Here in Northeast Ohio, there is a strong commitment to exposing and encouraging youth to STEM education during early years at school.

In Lake County, the recently opened School of Innovation in the Willoughby-Eastlake school district opened its doors to grades three through five on Sept. 15. Inside the new school, students experience a new approach to learning, incorporating a quarterly capstone project and partnerships with active area businesses to serve as not only resources and mentors, but as an audience for student exhibitions as well, explained Gina Kevern, director of curriculum, instruction and assessment for Willoughby-Eastlake City Schools.

“For this first quarter, the entire school is working on the same capstone, with each grade addressing specific essential questions,” Kevern said. “All of the students are investigating the outdoor space to learn about the property and determine which areas might be the best spots for different learning opportunities.”

By mapping the property, identifying ecosystems and topographical features, studying the plants and animals and learning about soil and erosion, students are developing features like a garden and walking path, and how those projects could impact the environment.

“The concept behind project-based learning units is helping students understand how to solve problems through the research and design process,” Kevern said.

As regards to business partners, school Principal Brian Patrick is arranging weekly “Career Moments” meetings for students to hear presentations from people in different fields to get exposure to their options during their K-12 education.

“As the school grows each year, eventually becoming a grade 3-12 building, our business partners will be crucial as students participate in shadowing and internship experiences,” Kevern said.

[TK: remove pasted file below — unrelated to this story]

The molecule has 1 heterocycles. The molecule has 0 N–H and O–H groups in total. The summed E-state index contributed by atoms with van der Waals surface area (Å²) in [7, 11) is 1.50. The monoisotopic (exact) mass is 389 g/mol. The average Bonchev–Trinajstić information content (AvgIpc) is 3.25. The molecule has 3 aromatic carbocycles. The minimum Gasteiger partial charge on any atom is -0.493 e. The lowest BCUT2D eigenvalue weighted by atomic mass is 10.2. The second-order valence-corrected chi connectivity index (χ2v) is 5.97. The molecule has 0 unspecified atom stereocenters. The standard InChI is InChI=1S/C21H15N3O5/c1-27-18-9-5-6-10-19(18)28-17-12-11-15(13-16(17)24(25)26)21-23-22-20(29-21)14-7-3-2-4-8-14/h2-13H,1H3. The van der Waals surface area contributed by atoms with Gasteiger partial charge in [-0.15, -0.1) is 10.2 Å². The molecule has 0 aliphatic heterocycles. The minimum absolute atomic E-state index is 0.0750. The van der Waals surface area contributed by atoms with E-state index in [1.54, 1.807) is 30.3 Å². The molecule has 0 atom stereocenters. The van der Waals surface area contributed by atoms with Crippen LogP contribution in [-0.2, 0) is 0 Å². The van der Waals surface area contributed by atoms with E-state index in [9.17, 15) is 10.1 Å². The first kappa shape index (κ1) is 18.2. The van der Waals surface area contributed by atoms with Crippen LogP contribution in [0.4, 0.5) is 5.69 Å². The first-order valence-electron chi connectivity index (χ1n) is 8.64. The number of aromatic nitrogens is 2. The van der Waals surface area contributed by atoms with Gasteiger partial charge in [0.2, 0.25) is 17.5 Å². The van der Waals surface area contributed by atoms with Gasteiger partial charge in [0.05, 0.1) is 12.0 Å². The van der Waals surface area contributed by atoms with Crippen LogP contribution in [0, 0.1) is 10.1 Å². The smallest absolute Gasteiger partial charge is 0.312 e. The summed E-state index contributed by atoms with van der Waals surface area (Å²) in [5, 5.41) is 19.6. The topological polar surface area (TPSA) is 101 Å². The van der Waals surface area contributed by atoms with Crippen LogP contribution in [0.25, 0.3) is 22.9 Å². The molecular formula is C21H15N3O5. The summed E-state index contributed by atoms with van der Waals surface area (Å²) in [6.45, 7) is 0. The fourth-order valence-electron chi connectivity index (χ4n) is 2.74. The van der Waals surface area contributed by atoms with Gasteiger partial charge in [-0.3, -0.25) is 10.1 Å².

To help students expand on the practical learning opportunities, the school has a fabrication lab outfitted with laser cutters, 3-D printers, a milling machine and more. Patrick McKinney, director of technology at Willoughby-Eastlake Schools, explained the importance of the school’s approach to education.

“We live in an obviously tech-driven world,” McKinney said. “We’re really excited to put a fab lab in the school, so we’re exposing our kids to that technology early. These digital-native kids will be building on the programs so they’ll be ready to go.”

On a larger scale, facilities like the brand-new think[box] on the Case Western Reserve University campus welcomes anyone to visit and tinker or invent creatively.

The newly-renovated space that opened Oct. 1 is a seven-story, 50,000-square-foot facility. Touted by CWRU as one of the world’s largest university-based innovation centers, the $35 million facility offers the public not only space and technology, but guidance from industry experts to transform ideas into viable products and businesses.

At the end of the day, to answer the Forbes article’s question, there are no shortage of examples in education, funding and guidance at each step of taking an idea from pitch to production in Northeast Ohio.

Boasting what many consider to be the region’s low cost of living, combined with solid manufacturing base and strong infrastructure – plus a powerful commitment from state government to supporting technology industry growth – the Cleveland area could certainly be considered a contender for the title “Silicon Valley of the Midwest.”

However, what is more important is that Northeast Ohio has evolved and emerged with its own unique identity as an attractive place for technology to thrive.

Aerospace and aviation symposium in Mentor draws leaders from around the world – and off it completely

This story originally appeared in The News-Herald

Submitted Dr. Janet Kavandi, deputy director of NASA Glenn Research Center in Cleveland, spoke on Oct. 1 at the Aerospace Industry Updates & Opportunities symposium hosted by the City of Mentor and the Ohio Aerospace Institute. Kavandi, a patent scientist-turned astronaut, has logged more than 33 hours in space and traveled over 13.1 million miles in 535 Earth orbits. The event was held at Noah's Event Center, 8200 Norton Pkwy., Mentor.

Submitted
Dr. Janet Kavandi, deputy director of NASA Glenn Research Center in Cleveland, spoke on Oct. 1 at the Aerospace Industry Updates & Opportunities symposium hosted by the City of Mentor and the Ohio Aerospace Institute. Kavandi, a patent scientist-turned astronaut, has logged more than 33 hours in space and traveled over 13.1 million miles in 535 Earth orbits. The event was held at Noah’s Event Center, 8200 Norton Pkwy., Mentor.